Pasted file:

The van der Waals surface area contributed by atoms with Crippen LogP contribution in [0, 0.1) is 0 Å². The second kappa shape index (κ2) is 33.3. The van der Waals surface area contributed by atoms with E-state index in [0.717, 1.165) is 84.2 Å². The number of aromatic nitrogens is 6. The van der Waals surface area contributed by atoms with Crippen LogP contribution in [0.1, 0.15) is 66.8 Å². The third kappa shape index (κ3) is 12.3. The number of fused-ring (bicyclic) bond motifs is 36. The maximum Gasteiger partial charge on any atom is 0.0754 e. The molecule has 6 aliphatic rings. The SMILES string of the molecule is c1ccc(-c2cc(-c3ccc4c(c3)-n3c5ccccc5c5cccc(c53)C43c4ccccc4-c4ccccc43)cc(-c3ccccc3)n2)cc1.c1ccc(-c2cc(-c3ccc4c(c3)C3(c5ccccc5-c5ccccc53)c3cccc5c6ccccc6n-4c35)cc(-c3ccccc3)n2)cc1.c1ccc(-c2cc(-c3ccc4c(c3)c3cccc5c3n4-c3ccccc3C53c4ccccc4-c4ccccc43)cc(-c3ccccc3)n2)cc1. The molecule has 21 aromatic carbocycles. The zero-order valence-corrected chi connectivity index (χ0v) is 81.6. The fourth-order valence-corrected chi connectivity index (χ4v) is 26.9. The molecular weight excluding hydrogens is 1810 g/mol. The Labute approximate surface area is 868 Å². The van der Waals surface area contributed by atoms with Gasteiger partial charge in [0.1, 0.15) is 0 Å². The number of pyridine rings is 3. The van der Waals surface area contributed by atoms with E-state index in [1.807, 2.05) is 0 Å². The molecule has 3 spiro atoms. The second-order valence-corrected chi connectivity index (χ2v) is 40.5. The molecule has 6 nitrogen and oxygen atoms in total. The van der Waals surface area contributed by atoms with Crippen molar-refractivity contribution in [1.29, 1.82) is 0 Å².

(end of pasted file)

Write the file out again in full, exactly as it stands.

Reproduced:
The van der Waals surface area contributed by atoms with Crippen LogP contribution in [0, 0.1) is 0 Å². The second kappa shape index (κ2) is 33.3. The van der Waals surface area contributed by atoms with E-state index in [0.717, 1.165) is 84.2 Å². The number of aromatic nitrogens is 6. The van der Waals surface area contributed by atoms with Crippen LogP contribution in [0.1, 0.15) is 66.8 Å². The third kappa shape index (κ3) is 12.3. The number of fused-ring (bicyclic) bond motifs is 36. The maximum Gasteiger partial charge on any atom is 0.0754 e. The molecule has 6 aliphatic rings. The SMILES string of the molecule is c1ccc(-c2cc(-c3ccc4c(c3)-n3c5ccccc5c5cccc(c53)C43c4ccccc4-c4ccccc43)cc(-c3ccccc3)n2)cc1.c1ccc(-c2cc(-c3ccc4c(c3)C3(c5ccccc5-c5ccccc53)c3cccc5c6ccccc6n-4c35)cc(-c3ccccc3)n2)cc1.c1ccc(-c2cc(-c3ccc4c(c3)c3cccc5c3n4-c3ccccc3C53c4ccccc4-c4ccccc43)cc(-c3ccccc3)n2)cc1. The molecule has 21 aromatic carbocycles. The zero-order valence-corrected chi connectivity index (χ0v) is 81.6. The fourth-order valence-corrected chi connectivity index (χ4v) is 26.9. The molecular weight excluding hydrogens is 1810 g/mol. The Labute approximate surface area is 868 Å². The van der Waals surface area contributed by atoms with Gasteiger partial charge in [0.1, 0.15) is 0 Å². The number of pyridine rings is 3. The van der Waals surface area contributed by atoms with E-state index in [1.807, 2.05) is 0 Å². The molecule has 3 spiro atoms. The second-order valence-corrected chi connectivity index (χ2v) is 40.5. The molecule has 6 nitrogen and oxygen atoms in total. The van der Waals surface area contributed by atoms with Crippen molar-refractivity contribution in [1.29, 1.82) is 0 Å².